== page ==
Concern for and appreciation of the people who protect us—military, fire and police personnel—is common, and for good reason. Our safety is their number one priority.
They safeguard our property and bodies—but fear of harm can have a deleterious effect, so their actions also serve as protection for our psychological and emotional health.
Few of us have the same appreciation for journalists—but we should. Investigative reporters and photojournalists frequently put themselves in harm’s way in order to keep our minds free and informed—and to keep our societies free of lies and corruption, as well.
One reporter I know, David Leeson, worked as a newspaper photographer and photojournalist from 1977 to 2008. Even after being wounded while covering Panamanian protestors during the time leading to the ouster of Manuel Noriega, Leeson continued to cover events around the world as well as here at home. He earned prestigious awards, including the 2004 Pulitzer Prize for Breaking News Photography for his coverage of the war in Iraq, from which his wife and friends were thankful to have him return alive and unharmed.
Where I live in Arizona, just mention the name Don Bolles and people tend to close their eyes and shake their heads, remembering his assassination. Many of you may not know Bolles’ story; this is a brief summary from AZCentral.com:
On June 2, 1976, a bomb exploded beneath Arizona Republic reporter Don Bolles’ car. Eleven days later, he died. Today, there are still those who believe Bolles’ slaying is something of a mystery. Prosecutors say he was killed because of his stories attacking powerful Valley businessman Kemper Marley. Others think he died because of what he wrote about organized crime. Still others believe he was done in by a combination of the two. The truth is buried in the minds, or in the graves, of those who were involved.
In numerous countries, journalists often can’t write or film anything that doesn’t go along with the government’s official line of what people can or cannot be told. Criminal elements don’t want their crimes exposed, and neither do corrupt politicians.
The Baha’i teachings praise journalism and elevate its role in a free and well-developed society:
We may ascertain the progress or retrogression of a nation by its journalism… Journalists must write significant articles, articles that shall foster the public welfare. If they do so they will be the first agents for the development of the community. – Abdu’l-Baha, from the Pennsylvania Public Ledger, in Mina Yazdani’s essay for Abdu’l-Baha’s Journey West.
Around the world, reporters who agree with these words of Abdu’l-Baha, and who risk their lives in order to provide the actual facts to their readers, sometimes end up in prison or are executed. They die in wars. They risk everything to bring us the truth.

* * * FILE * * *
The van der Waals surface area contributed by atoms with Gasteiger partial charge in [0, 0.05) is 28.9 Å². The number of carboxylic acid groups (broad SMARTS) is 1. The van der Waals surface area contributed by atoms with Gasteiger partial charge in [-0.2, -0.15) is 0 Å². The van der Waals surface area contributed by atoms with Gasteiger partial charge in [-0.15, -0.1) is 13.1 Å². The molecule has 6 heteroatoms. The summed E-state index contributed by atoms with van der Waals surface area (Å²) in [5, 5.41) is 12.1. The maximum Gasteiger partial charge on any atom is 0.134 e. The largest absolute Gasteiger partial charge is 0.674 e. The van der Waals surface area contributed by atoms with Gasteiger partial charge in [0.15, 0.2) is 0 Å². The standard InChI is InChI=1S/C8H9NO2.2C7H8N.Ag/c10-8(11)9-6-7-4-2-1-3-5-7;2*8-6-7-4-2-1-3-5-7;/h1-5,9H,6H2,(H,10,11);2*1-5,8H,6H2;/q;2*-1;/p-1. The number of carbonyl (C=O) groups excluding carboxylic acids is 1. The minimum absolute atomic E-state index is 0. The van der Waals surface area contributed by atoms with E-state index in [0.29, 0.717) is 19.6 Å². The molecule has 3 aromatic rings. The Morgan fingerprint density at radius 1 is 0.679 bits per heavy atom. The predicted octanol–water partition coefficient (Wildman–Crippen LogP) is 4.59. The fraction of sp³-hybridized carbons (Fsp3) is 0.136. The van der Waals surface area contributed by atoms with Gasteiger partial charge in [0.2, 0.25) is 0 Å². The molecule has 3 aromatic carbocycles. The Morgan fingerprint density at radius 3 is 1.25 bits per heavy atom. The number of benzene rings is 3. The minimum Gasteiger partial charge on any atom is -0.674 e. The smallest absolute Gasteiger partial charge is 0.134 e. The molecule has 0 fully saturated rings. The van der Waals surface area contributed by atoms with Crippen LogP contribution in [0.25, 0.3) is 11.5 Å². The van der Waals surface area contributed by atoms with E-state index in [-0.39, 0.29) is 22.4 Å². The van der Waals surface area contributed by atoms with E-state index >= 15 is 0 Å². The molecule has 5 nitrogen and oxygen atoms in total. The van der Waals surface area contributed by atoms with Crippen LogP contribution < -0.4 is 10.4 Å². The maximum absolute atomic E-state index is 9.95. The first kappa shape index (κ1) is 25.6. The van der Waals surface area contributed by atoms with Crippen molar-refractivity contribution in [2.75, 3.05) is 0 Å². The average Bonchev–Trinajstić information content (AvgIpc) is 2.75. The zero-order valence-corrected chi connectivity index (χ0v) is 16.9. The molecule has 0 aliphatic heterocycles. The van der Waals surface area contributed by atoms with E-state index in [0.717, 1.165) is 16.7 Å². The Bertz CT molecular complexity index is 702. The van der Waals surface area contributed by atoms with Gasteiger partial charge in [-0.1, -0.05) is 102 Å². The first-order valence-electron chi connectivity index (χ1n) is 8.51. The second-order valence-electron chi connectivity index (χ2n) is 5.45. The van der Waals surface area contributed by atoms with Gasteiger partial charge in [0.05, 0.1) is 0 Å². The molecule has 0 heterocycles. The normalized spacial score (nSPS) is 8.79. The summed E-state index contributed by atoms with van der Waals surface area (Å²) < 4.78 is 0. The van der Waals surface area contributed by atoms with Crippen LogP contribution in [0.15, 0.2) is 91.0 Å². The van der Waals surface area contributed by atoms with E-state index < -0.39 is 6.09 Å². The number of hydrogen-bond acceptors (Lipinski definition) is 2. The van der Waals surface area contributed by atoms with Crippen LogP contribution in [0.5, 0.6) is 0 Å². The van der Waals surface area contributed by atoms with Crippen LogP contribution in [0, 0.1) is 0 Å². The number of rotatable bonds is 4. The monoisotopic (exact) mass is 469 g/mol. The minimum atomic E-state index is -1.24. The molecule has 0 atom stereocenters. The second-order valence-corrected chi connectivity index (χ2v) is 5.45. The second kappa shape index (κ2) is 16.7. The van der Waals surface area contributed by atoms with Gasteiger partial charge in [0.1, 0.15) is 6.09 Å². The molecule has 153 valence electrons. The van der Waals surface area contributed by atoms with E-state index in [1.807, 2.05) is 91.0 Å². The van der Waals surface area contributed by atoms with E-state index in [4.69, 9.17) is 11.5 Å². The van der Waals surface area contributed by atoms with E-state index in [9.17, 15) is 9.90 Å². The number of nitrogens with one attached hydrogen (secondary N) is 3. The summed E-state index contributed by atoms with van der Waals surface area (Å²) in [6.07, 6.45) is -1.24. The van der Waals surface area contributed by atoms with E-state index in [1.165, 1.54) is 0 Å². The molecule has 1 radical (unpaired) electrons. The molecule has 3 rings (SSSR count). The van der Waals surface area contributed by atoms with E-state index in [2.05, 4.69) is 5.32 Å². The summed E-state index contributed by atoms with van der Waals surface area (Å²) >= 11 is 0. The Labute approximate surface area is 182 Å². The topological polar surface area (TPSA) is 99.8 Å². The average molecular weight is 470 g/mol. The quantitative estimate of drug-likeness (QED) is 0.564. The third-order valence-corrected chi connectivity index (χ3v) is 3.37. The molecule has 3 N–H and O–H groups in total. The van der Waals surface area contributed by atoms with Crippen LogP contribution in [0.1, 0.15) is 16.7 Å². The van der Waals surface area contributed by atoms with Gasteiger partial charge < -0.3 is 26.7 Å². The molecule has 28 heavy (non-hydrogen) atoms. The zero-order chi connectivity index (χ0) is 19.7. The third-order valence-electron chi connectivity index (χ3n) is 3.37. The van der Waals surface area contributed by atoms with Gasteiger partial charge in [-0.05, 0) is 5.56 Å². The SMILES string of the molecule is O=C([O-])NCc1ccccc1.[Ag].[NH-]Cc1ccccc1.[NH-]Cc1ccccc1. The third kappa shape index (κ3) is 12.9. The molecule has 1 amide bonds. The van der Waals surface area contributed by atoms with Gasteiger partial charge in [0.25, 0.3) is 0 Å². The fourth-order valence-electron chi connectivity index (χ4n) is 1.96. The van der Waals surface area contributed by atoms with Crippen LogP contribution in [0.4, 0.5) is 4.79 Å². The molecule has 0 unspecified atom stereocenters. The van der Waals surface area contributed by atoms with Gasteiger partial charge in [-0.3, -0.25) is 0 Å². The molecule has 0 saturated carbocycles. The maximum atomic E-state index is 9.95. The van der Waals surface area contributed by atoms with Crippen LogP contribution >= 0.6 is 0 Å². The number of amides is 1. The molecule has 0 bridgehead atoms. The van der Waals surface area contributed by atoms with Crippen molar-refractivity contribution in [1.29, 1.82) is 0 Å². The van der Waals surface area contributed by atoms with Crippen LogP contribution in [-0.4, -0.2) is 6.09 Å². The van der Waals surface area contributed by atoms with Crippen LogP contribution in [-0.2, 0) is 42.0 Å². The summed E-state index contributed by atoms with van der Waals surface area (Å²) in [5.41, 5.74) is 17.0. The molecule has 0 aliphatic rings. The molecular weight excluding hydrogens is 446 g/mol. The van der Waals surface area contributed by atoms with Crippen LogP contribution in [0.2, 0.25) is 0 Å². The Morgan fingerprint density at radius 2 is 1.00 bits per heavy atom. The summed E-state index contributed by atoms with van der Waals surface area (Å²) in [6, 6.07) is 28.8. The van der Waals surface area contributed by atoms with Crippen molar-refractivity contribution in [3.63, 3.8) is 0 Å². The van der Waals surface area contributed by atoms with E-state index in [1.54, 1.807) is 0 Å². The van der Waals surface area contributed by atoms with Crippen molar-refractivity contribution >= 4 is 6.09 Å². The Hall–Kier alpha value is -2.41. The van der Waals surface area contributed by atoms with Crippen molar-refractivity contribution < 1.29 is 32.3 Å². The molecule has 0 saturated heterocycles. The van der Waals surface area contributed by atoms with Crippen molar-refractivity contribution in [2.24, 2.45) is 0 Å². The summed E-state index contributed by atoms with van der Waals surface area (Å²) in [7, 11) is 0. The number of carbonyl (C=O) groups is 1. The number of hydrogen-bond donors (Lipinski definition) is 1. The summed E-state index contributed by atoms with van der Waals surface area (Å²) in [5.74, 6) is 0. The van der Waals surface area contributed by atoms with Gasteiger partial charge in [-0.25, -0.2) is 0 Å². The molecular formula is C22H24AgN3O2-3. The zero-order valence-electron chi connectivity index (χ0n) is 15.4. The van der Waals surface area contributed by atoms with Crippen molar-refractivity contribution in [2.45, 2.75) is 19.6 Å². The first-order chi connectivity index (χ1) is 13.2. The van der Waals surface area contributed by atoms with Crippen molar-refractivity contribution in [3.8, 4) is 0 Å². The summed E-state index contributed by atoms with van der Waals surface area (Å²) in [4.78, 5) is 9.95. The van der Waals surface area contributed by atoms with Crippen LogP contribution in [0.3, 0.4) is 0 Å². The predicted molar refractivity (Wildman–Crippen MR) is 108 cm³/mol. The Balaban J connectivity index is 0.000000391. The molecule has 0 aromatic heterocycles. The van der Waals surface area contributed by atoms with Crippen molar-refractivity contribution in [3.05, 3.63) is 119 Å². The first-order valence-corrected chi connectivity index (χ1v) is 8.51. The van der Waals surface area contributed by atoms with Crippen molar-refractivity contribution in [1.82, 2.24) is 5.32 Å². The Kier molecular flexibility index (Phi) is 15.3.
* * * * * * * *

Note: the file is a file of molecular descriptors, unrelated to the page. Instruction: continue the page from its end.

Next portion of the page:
Even here in the United States many power brokers attempt to subvert the work of journalists. Those journalists brave dangers in order to discover uncomfortable secrets that the public deserves—and needs—to know.
An attack in Afghanistan earlier this year took the lives of NPR news photographer and video editor David Gilkey and Afghani reporter Zabihullah Tamanna. They were among a small group of NPR journalists travelling with an Afghan army unit when their convoy came under fire.
U.S. Army General John W. Nicholson, commander of the U.S.-NATO Resolute Support mission in Afghanistan issued a statement about the slain journalists. It said, in part, “We have the utmost respect for their work as well as those others that endure the hardships that come with reporting from conflict zones.”
Gilkey, who had reported on the situation in Afghanistan since the September 11 attacks on the United States, and who began work for NPR in 2007, received the honor of being named 2011 Still Photographer of the Year by the White House Photographers Association.
NPR officials also spoke of the importance of the work done by these journalists and their peers. “He was devoted to helping the public see these wars and the people caught up in them,” said NPR’s senior vice president of news and editorial director, Michael Oreske. “He died pursuing that commitment… As a man and as a photojournalist, David brought out the humanity of all those around him. He let us see the world and each other through his eyes.”
Jarl Mohn, president and CEO of NPR, said: “Horrific incidents like this remind us of the important role journalists play in America’s civic life. They help us understand beyond the headlines and see the humanity in others.”
We owe Gilkey, Tamanna, and their fellow journalists our deepest respect and appreciation. Their endeavors show the toll war takes on the people, especially the innocents. They share their stories so the world will sit up and take notice.
The Baha’i writings tell us:
It is incumbent upon every soul in these few days of life to spend them in truthfulness and justice… – Baha’u’llah, Baha’i Scriptures, p. 85.
…we must speak the truth, otherwise we shall not act wisely… The greatest gifts of man are reason and eloquence of expression. – Abdu’l-Baha, Divine Philosophy, p. 103
Speaking the truth in journalism can also help to:
…quench, through the power of wisdom and the force of thy utterance, the fire of enmity and hatred which smouldereth in the hearts of the peoples of the world. – Baha’u’llah, Epistle to the Son of the Wolf, p. 12.
So I’d like to say thank you to all investigative journalists and photographers — you deserve our deepest appreciation. Your courage and integrity helps maintain our independence, and helps provide us with the facts we use to form own opinions and make our decisions.